Gary Chaudoir: Door County’s Mr. Glass

Glass artist Gary Chaudoir sits on one side of his wooden worktable, offering a cup of coffee with a dash of cocoa, while his collie wanders shyly at his feet. There are colorful glass dishes on another table, glass sun catchers and ornaments hanging in the windows, and glass pendants and rings on gray display mats.

Though requiring an array of tools and processes, including sandblasting, fusing, and slumping, Chaudoir explains that creating glass art is very similar to any artistic process. A piece begins “as a drawing, free-hand, put on hard paper, like postcard stock. Each piece is numbered, cut out with special shears, placed on glass of appropriate color.”

“I like [glass art] because there’s a lot of physicality to it, a lot of chemistry and physics in fusing,” he continues. “[There are an] extremely wide variety of colors and textures, almost the same mix of colors that painters have.”

Hailing from Southern Door, Chaudoir grew up on his family’s farm. “I learned the rudimentary basics when I was 11 or 12,” he says. “When I was that age my dad taught me to cut glass for repairing windows on the farm. I became the go-to guy for glass repair.”

In 1976, six years after graduating from UW-Madison with a degree in business, Chaudoir decided to pursue glass art further while living in Green Bay. “The technical college offered classes, but they were done for the season. The instructor said I could put up flyers advertising [an additional] class. ‘You fill it up, I’ll teach it,’ he said. It filled up…[and] that’s how I got started.”

“Blind Justice,” by Gary Chaudoir, on display at the Door County Justice Center.

Long-time Door County tourists and residents would be familiar with Chaudoir and his work from his former shop, The Eight of Pentacles, which was located in the Walkway Shops of Sister Bay for 28 years before it was torn down in 2006.

“Some people said they never came to Door County without stopping there – we had so many different kinds of artwork,” he said. However, because he was constantly working at the shop, he says, “it deprived me of working in glass during the summer months.”

After the building was torn down, Chaudoir decided to “make a go of teaching, stained glass repairs, mosaics, children’s workshops, making awards and trophies.” He also explored other facets of glass art.

“Thanks to commissions from various customers,” he says, “it pushed me into different areas of glasswork – mosaics, sandblasting, glass painting. I’ve been lucky enough to get custom orders. At present, I have six commissions.”

One point of pride for Chaudoir is a piece the US Navy commissioned him to do in 2008 of a Littoral Combat Ship, a present for the ship’s sponsor.

Since the mid-‘80s, Chaudoir has taught at The Clearing Folk School. In the winter months, January and February, “seventy-five percent of my time goes to teaching,” he says, adding that he enjoys the “ebb and flow of the week-to-week, watching the students catch on and create their own design. There is an extreme variety of designs and projects they come up with, it’s satisfying. Some students like it so much they set up times throughout the year to learn.”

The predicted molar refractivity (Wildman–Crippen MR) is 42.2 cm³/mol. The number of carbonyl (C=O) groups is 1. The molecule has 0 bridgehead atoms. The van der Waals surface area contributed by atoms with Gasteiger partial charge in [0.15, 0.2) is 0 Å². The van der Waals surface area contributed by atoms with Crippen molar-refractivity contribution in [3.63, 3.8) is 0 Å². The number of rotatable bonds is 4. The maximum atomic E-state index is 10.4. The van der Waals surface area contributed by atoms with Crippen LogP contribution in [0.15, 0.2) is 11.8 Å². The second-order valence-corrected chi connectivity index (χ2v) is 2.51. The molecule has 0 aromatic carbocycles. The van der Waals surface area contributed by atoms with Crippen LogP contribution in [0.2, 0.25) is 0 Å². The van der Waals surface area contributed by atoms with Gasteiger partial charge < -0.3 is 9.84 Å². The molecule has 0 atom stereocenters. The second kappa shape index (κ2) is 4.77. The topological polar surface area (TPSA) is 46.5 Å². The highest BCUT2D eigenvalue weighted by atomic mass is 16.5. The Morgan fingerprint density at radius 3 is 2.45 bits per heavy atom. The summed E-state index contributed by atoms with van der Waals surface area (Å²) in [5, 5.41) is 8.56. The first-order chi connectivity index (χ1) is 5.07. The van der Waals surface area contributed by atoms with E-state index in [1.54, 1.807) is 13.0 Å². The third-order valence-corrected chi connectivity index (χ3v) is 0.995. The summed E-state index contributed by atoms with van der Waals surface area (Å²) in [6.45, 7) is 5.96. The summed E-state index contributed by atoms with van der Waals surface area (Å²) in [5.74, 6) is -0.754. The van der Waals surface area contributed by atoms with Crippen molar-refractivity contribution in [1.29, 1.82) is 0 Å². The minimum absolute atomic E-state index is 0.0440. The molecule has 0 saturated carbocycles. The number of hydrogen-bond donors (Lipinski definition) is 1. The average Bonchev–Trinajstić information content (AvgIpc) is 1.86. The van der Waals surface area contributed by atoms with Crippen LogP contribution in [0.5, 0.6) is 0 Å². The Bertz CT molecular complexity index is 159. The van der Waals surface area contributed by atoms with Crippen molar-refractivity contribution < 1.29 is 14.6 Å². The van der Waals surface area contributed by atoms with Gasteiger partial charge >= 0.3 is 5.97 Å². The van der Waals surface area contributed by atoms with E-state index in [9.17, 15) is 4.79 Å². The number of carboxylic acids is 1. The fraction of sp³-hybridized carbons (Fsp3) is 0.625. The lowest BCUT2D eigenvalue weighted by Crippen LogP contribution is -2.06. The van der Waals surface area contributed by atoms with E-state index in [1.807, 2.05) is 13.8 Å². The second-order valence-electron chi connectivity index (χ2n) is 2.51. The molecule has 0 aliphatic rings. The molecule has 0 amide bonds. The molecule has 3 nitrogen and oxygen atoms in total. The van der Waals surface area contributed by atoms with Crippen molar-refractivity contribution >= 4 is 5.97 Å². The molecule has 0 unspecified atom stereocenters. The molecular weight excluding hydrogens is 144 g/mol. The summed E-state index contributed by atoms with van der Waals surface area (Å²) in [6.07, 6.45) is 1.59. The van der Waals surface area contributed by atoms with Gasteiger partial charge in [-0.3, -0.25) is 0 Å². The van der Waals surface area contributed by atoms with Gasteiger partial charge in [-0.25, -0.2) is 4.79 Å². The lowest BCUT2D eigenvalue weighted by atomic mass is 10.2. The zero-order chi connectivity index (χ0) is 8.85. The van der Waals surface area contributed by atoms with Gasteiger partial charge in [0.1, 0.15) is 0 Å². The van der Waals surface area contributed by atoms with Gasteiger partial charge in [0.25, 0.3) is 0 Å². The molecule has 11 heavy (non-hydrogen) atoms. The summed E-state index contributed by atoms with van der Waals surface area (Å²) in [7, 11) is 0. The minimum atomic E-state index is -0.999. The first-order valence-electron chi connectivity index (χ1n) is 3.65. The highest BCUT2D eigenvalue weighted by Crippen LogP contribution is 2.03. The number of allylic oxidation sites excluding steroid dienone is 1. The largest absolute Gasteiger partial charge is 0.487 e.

Custom lamp under construction.

During the summer months Chaudoir conducts a weekly stained glass class and a weekly fused glass class. He also leads workshops for Road Scholars and workshops at the EAA Air Venture craft tent held in Oshkosh. For the children’s workshops, he says, “I put all my chips in a tumbler and tumble them, then they’re really smooth and safe for children.”

“I can use the tiniest scraps,” he says. “I have saved scraps for 30 years – boxes and boxes of chips.” He stresses his practice of recycling and reusing, setting a wine bottle on the table that has been formed into a serving bowl. “I put them in the kiln at 1,400 degrees,” he says. “They take a new shape, get a new life.”

Door County also offers inspiration for his pieces. “Oh yeah, always stealing [Door County] themes,” he says. “I use water, sail boats, lighthouses, the good-looking parts of Door County scenery – which is a lot.”

One of his current projects is a series of water views from each Door County village. “I look at the vistas in nature, and try to interpret that with glass,” he says.

A Door County Songbird Panel by Chaudoir.

For Door County residents and tourists, there are many opportunities to see Chaudoir and his work throughout the county. He is present at many Door County art fairs, including Fyr Bal in Ephraim and the Sister Bay Festival of the Arts. His work is featured at the Blue Ox, Scandia Village, Sister Bay Moravian Church, and many other locations.

But Chaudoir’s interest also lies outside the county. He and his wife, Patty, have traveled all over the world. “We made a habit of traveling during the fall of each year. November we would go abroad for three to five weeks.” On separate occasions, the couple visited England, Ireland, China, Turkey, Israel, Egypt, Western Europe, New Zealand, and Peru.

“I enjoyed them… reinvigorating the pilot light for next year,” he smiles. He has brought this love of traveling to Door County by participating in the Kiwanis International Club for many years, acting as past president and now as the travelogue chairman.

Chaudoir reflects for a moment on his ideal goal for the future: “Get involved overseas somewhere in a glass project.”

No matter his course, Chaudoir’s influence on Door County’s glass art scene will be seen for a long time to come.

Chaudoir Glass Studio is located at 10130 Old Stage Lane in Sister Bay. The studio is open by appointment throughout the year, and on Tuesdays and Thursdays from 12 – 5 pm from May to October. For more information call 920.854.4825 or email [email protected].

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